Here are a couple of good articles with information about making money from home:
Yes, there are some of the same suggestions in each, however, they all offer at least one idea or link that is different, so please take the time to read them thoroughly:
The Work at Home Wife – A very good resource overall for working from home. Great information.
How To Make Money Using Amazon Mechanical Turk– This article is specifically concerning how to use Amazon MTurk, but the site has a variety of information that is useful..
Data Entry Jobs– Dollarsprout.com gives you a list of where to find data entry jobs that you can do from home
SmartCentsMom– Really a list that includes many of the different ways to make money online. Great resource.
Alex Nettheim- 11 Ways To Earn $250 a Month Without Leaving Your Couch
Whatever you can legally do to make money, do it. In addition, look into assistance from the individual companies that manufacture your medications. Some of them offer vouchers for free prescriptions, and some offer coupons for discounts, or programs you can apply for, that will give you a discounted rate on the medicine.
For expenses related to ER visits, hospital stays, and surgeries: Many of these places offer a program that will forgive your debt, or at least a large portion of it. Ask a patient advocate to help you find what options are available to help pay.
For doctor’s appointments, many offices offer assistance in three ways:
◾Some have a sliding scale fee that you can pay if your income is below a certain limit.
◾They also sometimes have samples of medications they can give you. It’s also good to take a copy of the medications your insurance covers with you to each appointment so the doctor can try to prescribe something it covers.
◾Ask the nurse or receptionist what options are available to help alleviate the financial hardship of your illnesses. They usually have someone in the office that handles that kind of thing, or can give you some paperwork to send somewhere.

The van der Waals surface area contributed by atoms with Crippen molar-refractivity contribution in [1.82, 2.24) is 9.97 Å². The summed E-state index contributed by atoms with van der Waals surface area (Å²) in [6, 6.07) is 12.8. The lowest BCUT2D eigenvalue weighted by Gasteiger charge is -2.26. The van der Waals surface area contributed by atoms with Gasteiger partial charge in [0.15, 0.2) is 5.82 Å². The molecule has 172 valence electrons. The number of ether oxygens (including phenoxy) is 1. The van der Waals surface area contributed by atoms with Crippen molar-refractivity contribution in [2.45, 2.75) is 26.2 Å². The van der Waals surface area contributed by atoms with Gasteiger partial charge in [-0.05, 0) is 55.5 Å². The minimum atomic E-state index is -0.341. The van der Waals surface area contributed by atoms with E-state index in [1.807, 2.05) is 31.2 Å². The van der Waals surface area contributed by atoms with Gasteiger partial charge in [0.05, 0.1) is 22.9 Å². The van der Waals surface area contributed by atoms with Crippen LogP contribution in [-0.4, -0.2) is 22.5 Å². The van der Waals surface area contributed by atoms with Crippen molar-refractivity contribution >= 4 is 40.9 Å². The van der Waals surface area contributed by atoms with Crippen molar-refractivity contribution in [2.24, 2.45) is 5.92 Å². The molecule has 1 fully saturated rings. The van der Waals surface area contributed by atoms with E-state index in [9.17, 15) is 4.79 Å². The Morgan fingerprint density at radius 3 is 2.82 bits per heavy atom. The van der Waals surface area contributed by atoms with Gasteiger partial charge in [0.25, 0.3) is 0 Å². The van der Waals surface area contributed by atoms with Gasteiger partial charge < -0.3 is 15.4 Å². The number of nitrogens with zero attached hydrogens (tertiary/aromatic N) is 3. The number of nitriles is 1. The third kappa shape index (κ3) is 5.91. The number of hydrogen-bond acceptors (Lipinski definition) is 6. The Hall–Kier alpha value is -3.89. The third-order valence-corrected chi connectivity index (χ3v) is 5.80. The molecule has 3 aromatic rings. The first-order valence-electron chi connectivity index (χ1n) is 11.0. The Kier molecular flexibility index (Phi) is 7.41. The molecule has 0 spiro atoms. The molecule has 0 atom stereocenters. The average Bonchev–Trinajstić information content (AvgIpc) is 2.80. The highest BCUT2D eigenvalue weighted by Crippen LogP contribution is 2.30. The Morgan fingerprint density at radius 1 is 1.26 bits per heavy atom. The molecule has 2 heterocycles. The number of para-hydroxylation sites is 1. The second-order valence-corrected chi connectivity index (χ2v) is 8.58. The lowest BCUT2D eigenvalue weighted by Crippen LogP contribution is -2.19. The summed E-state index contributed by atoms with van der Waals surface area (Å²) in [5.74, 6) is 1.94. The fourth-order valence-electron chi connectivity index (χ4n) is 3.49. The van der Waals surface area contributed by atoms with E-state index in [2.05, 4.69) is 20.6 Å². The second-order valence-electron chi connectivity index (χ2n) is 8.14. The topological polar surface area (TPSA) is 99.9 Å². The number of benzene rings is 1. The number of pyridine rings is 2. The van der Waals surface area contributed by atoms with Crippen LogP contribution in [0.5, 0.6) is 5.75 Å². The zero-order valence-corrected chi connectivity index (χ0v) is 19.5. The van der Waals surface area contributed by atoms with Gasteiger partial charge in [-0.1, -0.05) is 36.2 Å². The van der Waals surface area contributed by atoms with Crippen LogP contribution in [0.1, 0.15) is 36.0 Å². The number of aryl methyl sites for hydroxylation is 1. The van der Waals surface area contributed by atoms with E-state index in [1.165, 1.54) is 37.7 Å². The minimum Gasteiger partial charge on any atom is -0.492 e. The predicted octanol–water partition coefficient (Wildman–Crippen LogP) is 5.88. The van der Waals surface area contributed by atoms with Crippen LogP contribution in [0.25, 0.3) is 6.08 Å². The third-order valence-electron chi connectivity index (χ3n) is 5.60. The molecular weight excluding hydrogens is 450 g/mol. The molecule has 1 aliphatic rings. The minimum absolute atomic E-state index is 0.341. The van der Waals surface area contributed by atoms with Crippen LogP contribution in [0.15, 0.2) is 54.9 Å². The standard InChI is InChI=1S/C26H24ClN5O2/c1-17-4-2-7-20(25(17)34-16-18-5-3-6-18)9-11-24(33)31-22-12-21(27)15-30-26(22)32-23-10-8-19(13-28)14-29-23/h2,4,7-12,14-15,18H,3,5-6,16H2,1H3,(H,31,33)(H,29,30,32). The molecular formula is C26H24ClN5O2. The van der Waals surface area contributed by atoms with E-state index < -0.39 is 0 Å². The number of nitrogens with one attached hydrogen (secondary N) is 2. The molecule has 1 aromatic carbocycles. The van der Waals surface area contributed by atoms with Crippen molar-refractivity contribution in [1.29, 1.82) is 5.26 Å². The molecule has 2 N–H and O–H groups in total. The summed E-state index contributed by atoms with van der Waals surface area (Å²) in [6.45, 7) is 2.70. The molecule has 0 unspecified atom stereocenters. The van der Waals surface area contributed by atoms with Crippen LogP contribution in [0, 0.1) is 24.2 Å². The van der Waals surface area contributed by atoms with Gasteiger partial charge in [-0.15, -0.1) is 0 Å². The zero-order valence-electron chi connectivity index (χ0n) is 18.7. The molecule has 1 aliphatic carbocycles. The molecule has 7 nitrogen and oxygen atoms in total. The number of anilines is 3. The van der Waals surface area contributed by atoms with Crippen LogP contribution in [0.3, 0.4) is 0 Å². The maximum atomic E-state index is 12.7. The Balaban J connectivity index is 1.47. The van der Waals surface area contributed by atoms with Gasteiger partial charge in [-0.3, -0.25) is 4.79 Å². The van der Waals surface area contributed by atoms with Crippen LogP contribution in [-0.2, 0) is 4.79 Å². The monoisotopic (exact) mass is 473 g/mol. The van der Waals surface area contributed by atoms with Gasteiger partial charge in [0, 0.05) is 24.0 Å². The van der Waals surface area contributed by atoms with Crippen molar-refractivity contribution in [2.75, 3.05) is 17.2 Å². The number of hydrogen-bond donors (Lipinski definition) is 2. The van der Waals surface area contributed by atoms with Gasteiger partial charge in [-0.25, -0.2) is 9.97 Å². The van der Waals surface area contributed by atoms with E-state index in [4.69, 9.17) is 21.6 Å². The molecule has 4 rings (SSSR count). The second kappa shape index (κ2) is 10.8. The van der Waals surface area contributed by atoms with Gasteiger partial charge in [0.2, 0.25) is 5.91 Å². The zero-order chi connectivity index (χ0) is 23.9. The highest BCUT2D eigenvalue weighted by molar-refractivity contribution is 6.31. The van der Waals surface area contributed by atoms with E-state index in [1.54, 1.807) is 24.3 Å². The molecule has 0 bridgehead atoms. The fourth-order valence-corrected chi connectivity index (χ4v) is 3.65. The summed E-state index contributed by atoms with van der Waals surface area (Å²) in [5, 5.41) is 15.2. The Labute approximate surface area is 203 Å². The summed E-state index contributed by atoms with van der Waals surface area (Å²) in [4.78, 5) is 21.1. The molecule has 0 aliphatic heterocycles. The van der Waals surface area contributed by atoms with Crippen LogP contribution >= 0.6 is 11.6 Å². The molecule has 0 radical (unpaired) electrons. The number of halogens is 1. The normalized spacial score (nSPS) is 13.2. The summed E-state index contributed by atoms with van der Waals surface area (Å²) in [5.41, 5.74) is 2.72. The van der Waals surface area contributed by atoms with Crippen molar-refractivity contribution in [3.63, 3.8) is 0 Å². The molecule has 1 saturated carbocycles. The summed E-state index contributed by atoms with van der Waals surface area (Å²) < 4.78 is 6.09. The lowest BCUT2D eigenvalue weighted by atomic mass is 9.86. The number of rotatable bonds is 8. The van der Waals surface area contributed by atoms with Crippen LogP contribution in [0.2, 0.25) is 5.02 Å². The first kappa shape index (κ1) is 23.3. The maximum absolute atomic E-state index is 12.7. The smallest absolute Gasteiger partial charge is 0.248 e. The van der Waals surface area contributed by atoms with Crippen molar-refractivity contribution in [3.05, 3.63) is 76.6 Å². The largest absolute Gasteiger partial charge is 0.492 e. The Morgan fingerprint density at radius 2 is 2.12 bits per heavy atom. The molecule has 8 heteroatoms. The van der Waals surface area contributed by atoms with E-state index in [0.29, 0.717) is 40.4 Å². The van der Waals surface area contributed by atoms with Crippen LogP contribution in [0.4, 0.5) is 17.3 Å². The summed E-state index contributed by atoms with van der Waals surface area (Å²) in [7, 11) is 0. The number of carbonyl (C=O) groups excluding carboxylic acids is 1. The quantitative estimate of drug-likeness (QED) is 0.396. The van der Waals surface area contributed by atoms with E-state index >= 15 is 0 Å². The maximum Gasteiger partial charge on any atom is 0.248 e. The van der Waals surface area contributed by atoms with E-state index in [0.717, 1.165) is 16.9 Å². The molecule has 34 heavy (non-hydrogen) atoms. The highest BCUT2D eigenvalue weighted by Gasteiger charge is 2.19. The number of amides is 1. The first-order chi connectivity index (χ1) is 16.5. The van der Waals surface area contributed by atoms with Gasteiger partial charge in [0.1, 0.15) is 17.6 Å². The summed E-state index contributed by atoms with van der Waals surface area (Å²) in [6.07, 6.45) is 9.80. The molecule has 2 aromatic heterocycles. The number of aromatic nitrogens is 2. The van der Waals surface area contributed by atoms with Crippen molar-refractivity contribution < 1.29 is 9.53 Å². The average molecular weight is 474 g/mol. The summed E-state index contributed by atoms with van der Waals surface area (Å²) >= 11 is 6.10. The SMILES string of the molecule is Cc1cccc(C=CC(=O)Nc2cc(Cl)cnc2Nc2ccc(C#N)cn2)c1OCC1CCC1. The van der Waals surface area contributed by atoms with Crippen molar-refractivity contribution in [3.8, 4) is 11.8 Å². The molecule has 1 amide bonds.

Many hospitals and doctors offices have ways of reducing or eliminating your medical debt based on your income.
Types of assistance you can look into:
You never know what may help. I’m also listing a couple of articles that have good information about working from home. There is even an option called Care Credit that you can get for both humans and animals that can help you pay for medical expenses. Research all of these things for your area and take advantage of whatever you can.
Growing Family Benefits- Assistance programs– A page that lists many different ways to get assistance with medical expenses.
Department of Health and Human Services– Go here to see what programs you qualify for.
USA.gov– Help with bills. Another place to search for any government related programs that can help you pay expenses.
Joshua Harr Shane Foundation– Their mission is to offer assistance to the critically ill, to special needs individuals, and to the military during times of hardship and need.